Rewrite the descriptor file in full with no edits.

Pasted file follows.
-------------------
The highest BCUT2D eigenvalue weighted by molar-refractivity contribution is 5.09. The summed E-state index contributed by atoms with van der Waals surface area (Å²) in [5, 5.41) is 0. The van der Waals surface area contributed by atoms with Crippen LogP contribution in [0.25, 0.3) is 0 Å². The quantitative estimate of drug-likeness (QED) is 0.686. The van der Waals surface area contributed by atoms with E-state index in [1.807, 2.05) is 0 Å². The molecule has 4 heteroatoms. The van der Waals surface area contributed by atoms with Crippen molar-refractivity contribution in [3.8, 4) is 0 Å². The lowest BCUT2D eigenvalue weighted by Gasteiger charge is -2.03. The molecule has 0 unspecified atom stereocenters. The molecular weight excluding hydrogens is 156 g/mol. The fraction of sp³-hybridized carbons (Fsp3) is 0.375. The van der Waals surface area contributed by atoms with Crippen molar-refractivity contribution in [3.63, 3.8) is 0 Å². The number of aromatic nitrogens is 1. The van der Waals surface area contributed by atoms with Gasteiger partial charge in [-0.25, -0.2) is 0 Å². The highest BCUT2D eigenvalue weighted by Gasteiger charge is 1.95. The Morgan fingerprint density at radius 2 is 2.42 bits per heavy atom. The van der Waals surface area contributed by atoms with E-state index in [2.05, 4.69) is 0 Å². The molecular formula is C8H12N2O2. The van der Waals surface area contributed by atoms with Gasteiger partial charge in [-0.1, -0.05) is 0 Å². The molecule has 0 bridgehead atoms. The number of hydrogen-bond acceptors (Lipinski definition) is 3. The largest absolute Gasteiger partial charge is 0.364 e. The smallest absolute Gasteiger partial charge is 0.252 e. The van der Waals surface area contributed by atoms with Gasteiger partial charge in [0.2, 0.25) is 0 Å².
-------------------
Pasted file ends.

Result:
The highest BCUT2D eigenvalue weighted by molar-refractivity contribution is 5.09. The summed E-state index contributed by atoms with van der Waals surface area (Å²) in [5, 5.41) is 0. The van der Waals surface area contributed by atoms with Crippen LogP contribution in [0.25, 0.3) is 0 Å². The quantitative estimate of drug-likeness (QED) is 0.686. The van der Waals surface area contributed by atoms with E-state index in [1.807, 2.05) is 0 Å². The molecule has 4 heteroatoms. The van der Waals surface area contributed by atoms with Crippen molar-refractivity contribution in [3.8, 4) is 0 Å². The lowest BCUT2D eigenvalue weighted by Gasteiger charge is -2.03. The molecule has 0 unspecified atom stereocenters. The molecular weight excluding hydrogens is 156 g/mol. The fraction of sp³-hybridized carbons (Fsp3) is 0.375. The van der Waals surface area contributed by atoms with Crippen molar-refractivity contribution in [3.63, 3.8) is 0 Å². The number of aromatic nitrogens is 1. The van der Waals surface area contributed by atoms with Gasteiger partial charge in [-0.25, -0.2) is 0 Å². The highest BCUT2D eigenvalue weighted by Gasteiger charge is 1.95. The Morgan fingerprint density at radius 2 is 2.42 bits per heavy atom. The van der Waals surface area contributed by atoms with E-state index in [2.05, 4.69) is 0 Å². The molecular formula is C8H12N2O2. The van der Waals surface area contributed by atoms with Gasteiger partial charge in [-0.1, -0.05) is 0 Å². The molecule has 0 bridgehead atoms. The number of hydrogen-bond acceptors (Lipinski definition) is 3. The largest absolute Gasteiger partial charge is 0.364 e. The smallest absolute Gasteiger partial charge is 0.252 e. The van der Waals surface area contributed by atoms with Gasteiger partial charge in [0.2, 0.25) is 0 Å².